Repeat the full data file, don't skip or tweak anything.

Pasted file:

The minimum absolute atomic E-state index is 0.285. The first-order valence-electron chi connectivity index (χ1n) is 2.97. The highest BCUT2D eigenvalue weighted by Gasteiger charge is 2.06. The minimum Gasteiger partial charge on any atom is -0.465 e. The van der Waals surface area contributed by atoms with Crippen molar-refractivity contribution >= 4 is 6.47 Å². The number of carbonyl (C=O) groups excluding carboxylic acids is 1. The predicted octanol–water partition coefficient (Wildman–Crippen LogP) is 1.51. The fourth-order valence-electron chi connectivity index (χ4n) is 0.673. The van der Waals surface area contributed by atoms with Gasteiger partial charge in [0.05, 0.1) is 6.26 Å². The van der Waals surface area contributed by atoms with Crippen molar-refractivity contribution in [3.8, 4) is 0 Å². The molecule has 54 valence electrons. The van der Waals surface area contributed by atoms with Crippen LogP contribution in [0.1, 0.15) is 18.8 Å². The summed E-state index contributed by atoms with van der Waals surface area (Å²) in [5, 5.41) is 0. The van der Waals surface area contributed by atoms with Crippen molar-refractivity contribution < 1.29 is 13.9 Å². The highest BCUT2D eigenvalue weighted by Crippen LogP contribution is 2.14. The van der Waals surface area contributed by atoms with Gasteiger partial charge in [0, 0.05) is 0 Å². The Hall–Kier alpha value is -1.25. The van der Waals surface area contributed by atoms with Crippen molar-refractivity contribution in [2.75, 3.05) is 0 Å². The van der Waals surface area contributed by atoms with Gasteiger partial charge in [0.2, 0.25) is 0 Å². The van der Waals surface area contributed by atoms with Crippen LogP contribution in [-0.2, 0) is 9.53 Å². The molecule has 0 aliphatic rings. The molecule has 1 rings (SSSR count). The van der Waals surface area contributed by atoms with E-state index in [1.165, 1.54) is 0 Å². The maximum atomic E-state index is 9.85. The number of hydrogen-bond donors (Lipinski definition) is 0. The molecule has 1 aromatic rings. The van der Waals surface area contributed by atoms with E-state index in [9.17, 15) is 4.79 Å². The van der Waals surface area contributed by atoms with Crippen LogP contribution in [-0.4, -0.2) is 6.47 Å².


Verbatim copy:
The minimum absolute atomic E-state index is 0.285. The first-order valence-electron chi connectivity index (χ1n) is 2.97. The highest BCUT2D eigenvalue weighted by Gasteiger charge is 2.06. The minimum Gasteiger partial charge on any atom is -0.465 e. The van der Waals surface area contributed by atoms with Crippen molar-refractivity contribution >= 4 is 6.47 Å². The number of carbonyl (C=O) groups excluding carboxylic acids is 1. The predicted octanol–water partition coefficient (Wildman–Crippen LogP) is 1.51. The fourth-order valence-electron chi connectivity index (χ4n) is 0.673. The van der Waals surface area contributed by atoms with Gasteiger partial charge in [0.05, 0.1) is 6.26 Å². The van der Waals surface area contributed by atoms with Crippen molar-refractivity contribution in [3.8, 4) is 0 Å². The molecule has 54 valence electrons. The van der Waals surface area contributed by atoms with Crippen LogP contribution in [0.1, 0.15) is 18.8 Å². The summed E-state index contributed by atoms with van der Waals surface area (Å²) in [5, 5.41) is 0. The van der Waals surface area contributed by atoms with Crippen molar-refractivity contribution < 1.29 is 13.9 Å². The highest BCUT2D eigenvalue weighted by Crippen LogP contribution is 2.14. The van der Waals surface area contributed by atoms with Gasteiger partial charge in [0, 0.05) is 0 Å². The Hall–Kier alpha value is -1.25. The van der Waals surface area contributed by atoms with Crippen molar-refractivity contribution in [2.75, 3.05) is 0 Å². The van der Waals surface area contributed by atoms with Gasteiger partial charge in [0.2, 0.25) is 0 Å². The van der Waals surface area contributed by atoms with Crippen LogP contribution in [-0.2, 0) is 9.53 Å². The molecule has 0 aliphatic rings. The molecule has 1 rings (SSSR count). The van der Waals surface area contributed by atoms with E-state index in [1.165, 1.54) is 0 Å². The maximum atomic E-state index is 9.85. The number of hydrogen-bond donors (Lipinski definition) is 0. The molecule has 1 aromatic rings. The van der Waals surface area contributed by atoms with E-state index in [9.17, 15) is 4.79 Å². The van der Waals surface area contributed by atoms with Crippen LogP contribution in [-0.4, -0.2) is 6.47 Å².